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ICM Week 2 - Making Things Move!



This week we learned about my arch nemesis - variables. During our in-class demo, wherein we drew a spinning rectangle rotating around a defined center axis, my mind decided to travel elsewhere. I was outside, sitting on a park bench staring at the many multi-colored pinwheels hanging on a fence of a nearby public school. I thought a spinning pinwheel would make a good drawing for this week's assignment. Not only would it require the use of functions that we learned this week, it would also make me happy when I look at it. And so it has. The code is here.


What Worked


The pinwheel rotation worked really well, and I was able to draw it very quickly using push(), pop() and translate() to temporarily change the drawing's origin point. This was especially helpful because I wanted to make the drawing asymmetrical. This also provided the central axis with which the rotation would occur.


Everything came together rather well, and much faster- and shorter- than the first drawing. I did want to add more details/elements but since they wouldn't be animated or interactive, I decided to keep the visual elements rather simple. I was quite happy I was able to make this drawing more efficient in terms of line count.


What Didn't Work


Ah yes. That's is THE questions.


The answer is mostly everything...for a long time. And "compromise" was the name of the game this week , as it tends to be every week.


I knew I wanted the sky to change from black to blue as the sun came up. I had no idea what I wanted the sun to do honestly, but the sky had to change color over time. I was able to create the variables necessary, but I ran into trouble figuring out exactly which argument (r, g, b) needed to change at what speed in order to get the colors to shift from black, to red/orange, to blue. I spent about 45 minutes manipulating the changing speed of each color channel to land at something kind-of remotely similar to what I wanted.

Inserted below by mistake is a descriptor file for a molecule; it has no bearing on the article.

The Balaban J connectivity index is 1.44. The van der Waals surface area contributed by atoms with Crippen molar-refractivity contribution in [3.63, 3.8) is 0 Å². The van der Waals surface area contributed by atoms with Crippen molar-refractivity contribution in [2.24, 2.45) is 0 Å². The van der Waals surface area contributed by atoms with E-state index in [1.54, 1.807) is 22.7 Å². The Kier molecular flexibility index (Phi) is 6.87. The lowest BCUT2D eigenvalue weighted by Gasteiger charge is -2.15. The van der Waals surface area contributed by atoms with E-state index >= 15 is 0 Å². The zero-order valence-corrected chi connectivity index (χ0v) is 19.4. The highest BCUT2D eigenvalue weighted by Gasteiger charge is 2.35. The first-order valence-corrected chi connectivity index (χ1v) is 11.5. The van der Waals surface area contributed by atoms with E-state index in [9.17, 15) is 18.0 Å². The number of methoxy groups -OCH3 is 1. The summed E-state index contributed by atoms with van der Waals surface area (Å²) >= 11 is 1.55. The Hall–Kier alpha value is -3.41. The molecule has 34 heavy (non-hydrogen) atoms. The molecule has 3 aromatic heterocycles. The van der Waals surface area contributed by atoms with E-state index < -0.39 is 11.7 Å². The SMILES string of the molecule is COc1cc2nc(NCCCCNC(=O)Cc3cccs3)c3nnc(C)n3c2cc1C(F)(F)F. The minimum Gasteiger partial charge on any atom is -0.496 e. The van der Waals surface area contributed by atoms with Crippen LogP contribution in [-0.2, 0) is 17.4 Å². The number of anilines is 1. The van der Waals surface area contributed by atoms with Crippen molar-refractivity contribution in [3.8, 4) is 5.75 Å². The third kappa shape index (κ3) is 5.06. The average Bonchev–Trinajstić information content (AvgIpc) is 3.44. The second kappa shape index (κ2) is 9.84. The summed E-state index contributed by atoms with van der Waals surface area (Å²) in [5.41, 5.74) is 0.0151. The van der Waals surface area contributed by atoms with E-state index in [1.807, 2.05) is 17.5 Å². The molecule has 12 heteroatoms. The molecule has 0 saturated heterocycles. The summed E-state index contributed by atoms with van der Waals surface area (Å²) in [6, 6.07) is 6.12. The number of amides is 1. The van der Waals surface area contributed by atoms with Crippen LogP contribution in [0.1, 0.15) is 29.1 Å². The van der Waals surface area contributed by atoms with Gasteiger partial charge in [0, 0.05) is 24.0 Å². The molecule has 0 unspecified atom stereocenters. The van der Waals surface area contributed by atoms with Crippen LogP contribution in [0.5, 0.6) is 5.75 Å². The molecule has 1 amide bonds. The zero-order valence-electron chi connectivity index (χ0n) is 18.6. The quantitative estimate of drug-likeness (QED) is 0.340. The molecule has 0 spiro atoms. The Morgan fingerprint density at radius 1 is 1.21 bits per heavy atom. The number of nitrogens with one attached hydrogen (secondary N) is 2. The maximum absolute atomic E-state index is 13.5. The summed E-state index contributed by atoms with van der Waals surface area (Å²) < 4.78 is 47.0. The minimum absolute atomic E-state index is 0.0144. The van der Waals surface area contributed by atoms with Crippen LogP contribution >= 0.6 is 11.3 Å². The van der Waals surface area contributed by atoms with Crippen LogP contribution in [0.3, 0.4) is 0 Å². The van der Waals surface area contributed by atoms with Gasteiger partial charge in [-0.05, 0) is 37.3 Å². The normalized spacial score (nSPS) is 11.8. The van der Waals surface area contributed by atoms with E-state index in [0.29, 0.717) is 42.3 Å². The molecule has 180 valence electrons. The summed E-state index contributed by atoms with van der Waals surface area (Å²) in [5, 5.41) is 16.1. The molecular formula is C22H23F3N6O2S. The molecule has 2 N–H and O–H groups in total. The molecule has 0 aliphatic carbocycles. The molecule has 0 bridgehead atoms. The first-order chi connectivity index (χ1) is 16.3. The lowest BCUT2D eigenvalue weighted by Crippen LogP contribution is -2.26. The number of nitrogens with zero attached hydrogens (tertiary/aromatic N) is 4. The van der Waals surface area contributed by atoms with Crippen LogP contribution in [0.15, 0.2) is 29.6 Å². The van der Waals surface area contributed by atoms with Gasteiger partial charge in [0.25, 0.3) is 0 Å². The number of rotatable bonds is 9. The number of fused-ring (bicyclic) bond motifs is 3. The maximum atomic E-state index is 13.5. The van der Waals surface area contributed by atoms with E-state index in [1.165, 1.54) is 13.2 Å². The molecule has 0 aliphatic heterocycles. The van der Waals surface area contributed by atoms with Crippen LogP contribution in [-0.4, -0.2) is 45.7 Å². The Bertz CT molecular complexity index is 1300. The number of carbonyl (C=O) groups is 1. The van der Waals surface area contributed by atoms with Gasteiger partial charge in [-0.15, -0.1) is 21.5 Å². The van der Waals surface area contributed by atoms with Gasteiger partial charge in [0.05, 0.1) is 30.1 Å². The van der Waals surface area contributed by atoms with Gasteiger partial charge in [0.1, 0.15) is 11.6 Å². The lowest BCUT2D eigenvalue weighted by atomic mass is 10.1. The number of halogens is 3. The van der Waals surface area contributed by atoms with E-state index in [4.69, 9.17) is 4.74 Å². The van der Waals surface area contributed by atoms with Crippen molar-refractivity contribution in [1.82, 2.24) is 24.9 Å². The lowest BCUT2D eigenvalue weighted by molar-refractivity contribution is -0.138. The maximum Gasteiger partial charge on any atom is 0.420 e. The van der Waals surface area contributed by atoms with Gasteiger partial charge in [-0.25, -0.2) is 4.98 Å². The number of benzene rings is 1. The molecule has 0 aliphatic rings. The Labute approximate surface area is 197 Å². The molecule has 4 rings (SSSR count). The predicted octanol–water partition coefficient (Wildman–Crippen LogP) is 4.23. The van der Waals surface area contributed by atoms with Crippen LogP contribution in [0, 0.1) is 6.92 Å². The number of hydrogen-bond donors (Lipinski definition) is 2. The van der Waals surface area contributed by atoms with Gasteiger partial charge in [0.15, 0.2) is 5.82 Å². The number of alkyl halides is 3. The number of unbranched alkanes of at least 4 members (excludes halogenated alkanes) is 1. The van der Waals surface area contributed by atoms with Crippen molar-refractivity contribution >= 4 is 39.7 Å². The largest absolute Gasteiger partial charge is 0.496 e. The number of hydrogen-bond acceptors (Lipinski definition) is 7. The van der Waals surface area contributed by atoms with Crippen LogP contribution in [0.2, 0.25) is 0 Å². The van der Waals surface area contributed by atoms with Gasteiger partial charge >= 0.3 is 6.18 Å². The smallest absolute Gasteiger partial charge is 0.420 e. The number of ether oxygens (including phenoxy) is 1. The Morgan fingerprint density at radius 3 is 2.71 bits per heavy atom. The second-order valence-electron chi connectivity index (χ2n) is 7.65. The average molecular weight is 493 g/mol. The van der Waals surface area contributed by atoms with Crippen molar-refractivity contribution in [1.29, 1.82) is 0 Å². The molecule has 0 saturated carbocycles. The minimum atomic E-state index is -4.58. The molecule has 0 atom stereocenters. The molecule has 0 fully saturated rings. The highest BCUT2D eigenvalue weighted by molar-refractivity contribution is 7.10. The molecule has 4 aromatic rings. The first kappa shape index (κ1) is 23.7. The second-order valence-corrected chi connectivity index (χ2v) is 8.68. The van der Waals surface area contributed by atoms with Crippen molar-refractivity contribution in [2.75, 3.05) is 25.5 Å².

Being able to shift from 1 preset RGB value to another, rather than manipulating individual color channels would have been easier for my brain to comprehend. I hope there's a way to do it. I was still satisfied with the results, although next time I would have the color values reset and loop automatically once the background reached a certain color value. But for now I settled with a mouse click to reset everything - although it doesn't change the pinwheel colors. You'll have to reload the page for that.


The other issue I ran into was the sun/moon (smoon) movement. I managed to get it to arc across the screen, but I couldn't get the mouse to control the location of the smoon on it's predefined arc path. Instead, it was changing the smoon's location relative to its central axis - thereby causing it to fly all over the place. "That's no smoon!", I thought.



What I Learned


I learned a hellovalot this week. Specifically, I learned how to finally use random and the mousePressed() function The examples on the p5.js website weren't helpful because the variables were defined using "let". I wanted the pinwheel colors to change randomly each time the sketch was run, but I kept getting an error stating that my variables weren't defined. I was typing:


function setup() {
  createCanvas(400, 400);
 
  let r1 = random(255);
  let g1 = random(255);
  let b1 = random(255);
}
function draw() {
  background(255);

  strokeWeight(2);
  noStroke();
  fill(r1, g1, b1, 127);
  circle(200,200,300);
}

I obviously had a syntax error but I couldn't figure out what was wrong. Finally after browsing other people's code, I realized that I was declaring my variables (is that even the word?) incorrectly. I wasn't supposed to use "var" or "let" for some reason. Here's the corrected example:


function setup() {
  createCanvas(400, 400);
 
 r1 = random(255);
 g1 = random(255);
 b1 = random(255);
}

function draw() {
  background(255);

  strokeWeight(2);
  noStroke();
  fill(r1, g1, b1, 127);
  circle(200,200,300);
}

function mousePressed() {
    r1 = random(255);
    g1 = random(255);
    b1 = random(255);
  }

Which now does this:

















click on the drawing to change the color


Oh and I also learned how to embed the code properly on this site so it works! Which means I'll leave you with this.






© 2020 by Dhemerae Ford